Princeton Plasma Physics Laboratory Publications: “News” and “Hotline,” 1997-2007
The Progressive Review, Correspondence File of John Oakes, 1982-1983
Law School of the College of New Jersey Document, 1846
Autograph Book Belonging to Charles Dunning, Class of 1883, 1883
Flag Signed by Director and Cast of Transformers: Revenge of the Fallen, 2008
The earliest document held by the Princeton University Archives, the 1748 Charter of the College of New Jersey, along with the first two volumes of the University’s Board of Trustees Minutes, have been digitized and are now available online through the Princeton University Library’s Digital Collections website: http://arks.princeton.edu/ark:/88435/7w62f826z
The original charter, which has been lost, was issued in 1746 by John Hamilton, president of the Council of the Province of New Jersey, who was acting as governor at the time. Because Hamilton’s authority was questioned, the legal status of the College came under attack, and a second charter was therefore issued in 1748 by Jonathan Belcher, newly appointed governor of the province. It corresponded, for the most part, to the charter of 1746, but it increased the maximum number of trustees from twelve to twenty-three, made the governor of New Jersey a trustee ex-officio, and stipulated that twelve trustees were to be inhabitants of the State of New Jersey. The charter granted the trustees and their successors full power and authority to acquire real and personal property, to erect buildings, to elect a president, tutors, professors, and other officers, to grant degrees, and to establish ordinances and laws.
Volumes 1 and 2 of the Trustees minutes, which date from 1746 to 1823, contain a wealth of information about the personalities and activities of the young College of New Jersey. As these minutes date from the very beginning of the College, they address the multitude of issues and problems the trustees initially addressed.
The minutes contain the names of officials, trustees, teachers, and students. They also provide a record of the major decisions of the College (such as the election of new presidents) as well as smaller ones (such as which foods the steward could sell to students and where the account books would be kept). Researchers will find information related to the standards for admission and graduation; legacies received; names of members of the graduating classes; names of recipients of honorary degrees; the list of books donated by Governor Jonathan Belcher; the hiring and firing of tutors; the selection and election of presidents; the purchase and sale of land; the establishment of accounting methods; the maintenance of the College facilities; fundraising efforts; the running of the Grammar School; the rate of board for students; and the continual hiring and firing of stewards. Perhaps the most frequent topic of discussion in the early records is the state of the College’s finances.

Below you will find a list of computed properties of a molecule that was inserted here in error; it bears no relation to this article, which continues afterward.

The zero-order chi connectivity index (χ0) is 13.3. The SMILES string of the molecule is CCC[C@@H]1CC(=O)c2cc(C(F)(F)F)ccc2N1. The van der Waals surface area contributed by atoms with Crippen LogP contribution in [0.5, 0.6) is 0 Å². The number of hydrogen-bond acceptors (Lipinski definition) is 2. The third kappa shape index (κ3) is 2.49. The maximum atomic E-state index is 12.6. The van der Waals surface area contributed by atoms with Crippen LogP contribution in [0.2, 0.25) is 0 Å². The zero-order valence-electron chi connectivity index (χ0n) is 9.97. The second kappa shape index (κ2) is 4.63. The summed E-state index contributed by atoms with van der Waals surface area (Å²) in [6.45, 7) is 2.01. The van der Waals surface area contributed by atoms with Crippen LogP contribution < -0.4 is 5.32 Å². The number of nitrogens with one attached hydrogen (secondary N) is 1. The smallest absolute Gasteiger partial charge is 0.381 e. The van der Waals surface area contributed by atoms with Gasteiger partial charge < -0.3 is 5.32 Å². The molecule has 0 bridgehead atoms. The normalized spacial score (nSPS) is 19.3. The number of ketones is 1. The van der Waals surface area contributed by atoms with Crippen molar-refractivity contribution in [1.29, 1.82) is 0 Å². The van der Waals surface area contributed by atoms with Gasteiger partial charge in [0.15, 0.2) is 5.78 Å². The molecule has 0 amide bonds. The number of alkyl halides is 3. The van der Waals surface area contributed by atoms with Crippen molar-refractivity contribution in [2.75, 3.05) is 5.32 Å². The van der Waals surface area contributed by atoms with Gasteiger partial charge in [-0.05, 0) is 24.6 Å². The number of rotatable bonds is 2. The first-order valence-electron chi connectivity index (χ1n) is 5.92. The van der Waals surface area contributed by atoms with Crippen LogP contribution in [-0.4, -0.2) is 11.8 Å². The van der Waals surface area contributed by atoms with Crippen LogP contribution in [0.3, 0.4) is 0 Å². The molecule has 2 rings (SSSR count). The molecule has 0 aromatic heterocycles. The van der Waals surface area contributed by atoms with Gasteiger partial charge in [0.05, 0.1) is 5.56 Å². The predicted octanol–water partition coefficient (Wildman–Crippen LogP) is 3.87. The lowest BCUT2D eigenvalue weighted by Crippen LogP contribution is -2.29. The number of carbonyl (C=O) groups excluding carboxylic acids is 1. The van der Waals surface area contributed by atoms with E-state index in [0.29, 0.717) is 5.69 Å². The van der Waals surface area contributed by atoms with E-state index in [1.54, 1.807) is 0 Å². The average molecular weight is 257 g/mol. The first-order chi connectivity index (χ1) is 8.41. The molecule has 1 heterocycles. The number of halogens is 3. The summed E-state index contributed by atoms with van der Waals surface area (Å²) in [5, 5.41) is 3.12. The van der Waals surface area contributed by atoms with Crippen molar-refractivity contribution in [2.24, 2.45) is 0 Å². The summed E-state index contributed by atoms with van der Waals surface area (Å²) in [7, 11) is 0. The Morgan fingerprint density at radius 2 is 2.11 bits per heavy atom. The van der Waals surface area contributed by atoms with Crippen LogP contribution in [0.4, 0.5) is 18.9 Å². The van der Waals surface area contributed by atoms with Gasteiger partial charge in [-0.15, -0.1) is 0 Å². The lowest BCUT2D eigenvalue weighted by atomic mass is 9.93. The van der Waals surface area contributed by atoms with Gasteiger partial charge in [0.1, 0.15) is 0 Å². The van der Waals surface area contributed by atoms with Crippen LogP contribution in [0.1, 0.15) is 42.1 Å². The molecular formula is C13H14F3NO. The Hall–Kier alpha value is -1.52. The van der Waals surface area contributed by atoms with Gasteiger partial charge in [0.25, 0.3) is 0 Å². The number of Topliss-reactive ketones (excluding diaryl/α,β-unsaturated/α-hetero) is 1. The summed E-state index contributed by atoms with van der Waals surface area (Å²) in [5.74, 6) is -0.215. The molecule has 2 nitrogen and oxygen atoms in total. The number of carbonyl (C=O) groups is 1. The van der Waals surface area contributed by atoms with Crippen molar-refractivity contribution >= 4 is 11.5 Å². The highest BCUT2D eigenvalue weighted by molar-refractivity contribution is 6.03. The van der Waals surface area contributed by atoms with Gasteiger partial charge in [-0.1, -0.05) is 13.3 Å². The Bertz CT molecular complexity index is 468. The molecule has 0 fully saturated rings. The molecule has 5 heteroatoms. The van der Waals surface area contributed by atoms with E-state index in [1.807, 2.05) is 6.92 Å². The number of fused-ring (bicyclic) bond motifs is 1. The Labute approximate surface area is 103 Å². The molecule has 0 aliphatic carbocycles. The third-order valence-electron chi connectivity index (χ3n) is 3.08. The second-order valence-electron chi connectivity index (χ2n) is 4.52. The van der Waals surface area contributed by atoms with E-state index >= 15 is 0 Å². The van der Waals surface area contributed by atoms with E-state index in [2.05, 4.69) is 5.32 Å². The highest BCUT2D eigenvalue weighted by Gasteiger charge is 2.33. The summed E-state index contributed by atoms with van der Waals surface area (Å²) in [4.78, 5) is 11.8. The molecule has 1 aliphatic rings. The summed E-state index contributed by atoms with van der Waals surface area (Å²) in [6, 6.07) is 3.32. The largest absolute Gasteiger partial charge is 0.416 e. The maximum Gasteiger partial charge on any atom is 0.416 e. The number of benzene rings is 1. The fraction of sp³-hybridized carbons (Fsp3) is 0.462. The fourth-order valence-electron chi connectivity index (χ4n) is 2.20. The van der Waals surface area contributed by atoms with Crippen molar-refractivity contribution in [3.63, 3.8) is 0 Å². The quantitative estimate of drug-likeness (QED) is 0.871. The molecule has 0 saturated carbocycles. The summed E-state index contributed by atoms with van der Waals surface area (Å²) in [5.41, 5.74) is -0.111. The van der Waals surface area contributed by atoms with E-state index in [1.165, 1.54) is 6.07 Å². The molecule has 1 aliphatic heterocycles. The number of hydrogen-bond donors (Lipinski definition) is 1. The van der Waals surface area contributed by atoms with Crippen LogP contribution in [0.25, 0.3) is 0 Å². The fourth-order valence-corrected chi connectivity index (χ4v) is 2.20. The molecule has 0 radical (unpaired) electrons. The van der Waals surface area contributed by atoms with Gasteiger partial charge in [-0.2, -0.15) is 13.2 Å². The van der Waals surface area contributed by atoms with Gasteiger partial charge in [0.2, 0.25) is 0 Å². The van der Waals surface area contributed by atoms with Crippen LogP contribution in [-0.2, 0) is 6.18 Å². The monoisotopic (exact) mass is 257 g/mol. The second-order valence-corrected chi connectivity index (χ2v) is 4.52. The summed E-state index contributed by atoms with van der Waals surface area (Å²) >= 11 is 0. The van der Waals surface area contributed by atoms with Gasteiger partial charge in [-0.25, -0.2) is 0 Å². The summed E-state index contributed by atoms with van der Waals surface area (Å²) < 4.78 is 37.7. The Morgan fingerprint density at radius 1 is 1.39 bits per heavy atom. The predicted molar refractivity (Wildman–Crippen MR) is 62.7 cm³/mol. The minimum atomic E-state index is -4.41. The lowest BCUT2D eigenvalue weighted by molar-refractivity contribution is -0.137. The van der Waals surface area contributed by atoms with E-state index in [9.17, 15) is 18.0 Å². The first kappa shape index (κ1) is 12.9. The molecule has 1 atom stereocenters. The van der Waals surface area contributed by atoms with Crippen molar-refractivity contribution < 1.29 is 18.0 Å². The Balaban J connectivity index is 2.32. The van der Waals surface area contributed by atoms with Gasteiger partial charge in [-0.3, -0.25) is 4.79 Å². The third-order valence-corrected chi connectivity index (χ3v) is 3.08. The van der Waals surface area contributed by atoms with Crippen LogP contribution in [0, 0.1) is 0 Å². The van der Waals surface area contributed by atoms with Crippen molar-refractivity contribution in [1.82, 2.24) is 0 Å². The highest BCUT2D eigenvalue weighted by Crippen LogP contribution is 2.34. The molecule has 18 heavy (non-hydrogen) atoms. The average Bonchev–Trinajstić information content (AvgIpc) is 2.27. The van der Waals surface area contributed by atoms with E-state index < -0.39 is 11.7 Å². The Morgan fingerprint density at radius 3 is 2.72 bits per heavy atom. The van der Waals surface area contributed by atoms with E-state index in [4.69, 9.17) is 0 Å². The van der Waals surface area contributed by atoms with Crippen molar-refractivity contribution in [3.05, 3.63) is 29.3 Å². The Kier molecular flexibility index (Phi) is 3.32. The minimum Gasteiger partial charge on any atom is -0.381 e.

We hope to continue to digitize Trustee minutes as well other important records of the University in the coming years.
The list below includes information on items and collections accessioned in May and June 2008. As always, anyone interested in additional information about the accessions listed below should contact the library through our .
Public Policy Papers
John Van Antwerp MacMurray Films, circa 1926-1928
Allen Macy Dulles Papers, 1940-2007
United States Senators Photographic Negatives, 1956-1980. Includes images of Howard Alexander Smith ’01, Bill Bradley ’65 and George McGovern.
Allen W. Dulles Papers Accrual, 1926-1968. Consists of correspondence between Allen Welsh Dulles and George Gaevernitz regarding the making of a film about Operation Sunrise in World War II. Also includes a document purported to be a forged Bank of England twenty pound note produced in a World War II era concentration camp. (see image below.) ML.2008.019
Marten Van Heuven Speaking Notes, 2007-2008
Margaret Snyder Papers Accrual, 1977-2005
Princeton University Archives
Clarence Porter Cowles and Woodrow Wilson Digital Images, 2008
Class of 1873 Student Photograph Album, 1873
John Archibald Wheeler Digital Images, undated
Michelle Obama Digital Image, circa 1985
Princeton Tiger Editorial Board Photograph, 1947
Class of 1909 Ceramic Mugs, undated
Class of 1945 Mini-Reunion Trip Photographs and Letter, 2008
Photographs by Marie Bellis, 1969-1975
John Cobb Cooper Papers, 1917-1966
Physics Notebook of Robert H. Dicke, Class of 1939, circa 1935-1939
Princeton University Library Records Cotsen Children’s Library Accrual, circa 2003-2004
Class of 1971 Twenty-fifth Reunion Survey Materials, 1990-1996
Stuart R. Stevenson Letter and Charter Club Document, 1917, 1943
Photocopied sources on James West Clark, Class of 1779, 1762-1996
Princeton University Store Bookmark, circa 1988
Digital Video Recording of Opening Reception for Robert Goheen Library Exhibit, 2006
Robert F. Goheen Memorial Service Programs and Audio Recordings, 2008
Opening Reception Program for Exhibition: The Alternative is Not Possible to Contemplate, Eleanor Roosevelt and a Vision of Freedom and Peace, 1985
Subject Index of the Library of Industrial Relations Section and J. Douglas Brown, A Record of Service Booklet, 1951-1959
Commencement Publications and Reunion Photograph, 1932-1946
Tom Reed Graphic Illustration: Dragons and Tigers and Dreams, Oh Yes! 2008
Reunions 2008 Program, Fan and Alumni Council Meeting Agenda, 2008
John Maclean, Jr. Papers Accrual, 1790-1890
Class of 1973, 35th Reunion Women’s Bandana, 2008
Chronicle of News Coverage On the Planning and Opening of Whitman College, 2008
George A. Vaughn, Jr. Papers, 1941-1991
Class of 1978, 30th Reunion Potato Chip Bags, 2008
Princeton School Committee Slide Show, 1967-1975
Admissions Materials, 1940-1944
Programs for the Princeton’s 16th Annual Summer Carillon Series, 2008
Digital Video Recordings of Reunion Activities and Lacrosse Game, 1927-1934
The Princeton Connection, A Century of Princetonians in Greensboro, Vermont, 1996-1999
Princeton Association of Northern Ohio Records, 2003-2007
Alumni Association Accrual, 1961-2008
Princeton University Library Records Cotsen Children’s Library Accrual, 1996-2007
Dean of the College Student Academic Files and Tulane University Visiting Student Files, 1943-2008
Dean of the College Student Academic Files from Whitman College, circa 2004-2008
Dean of the College Student Academic Files from Forbes College, 2004-2008
Office of the Treasurer Finance Committee Meeting Materials, 1999-2003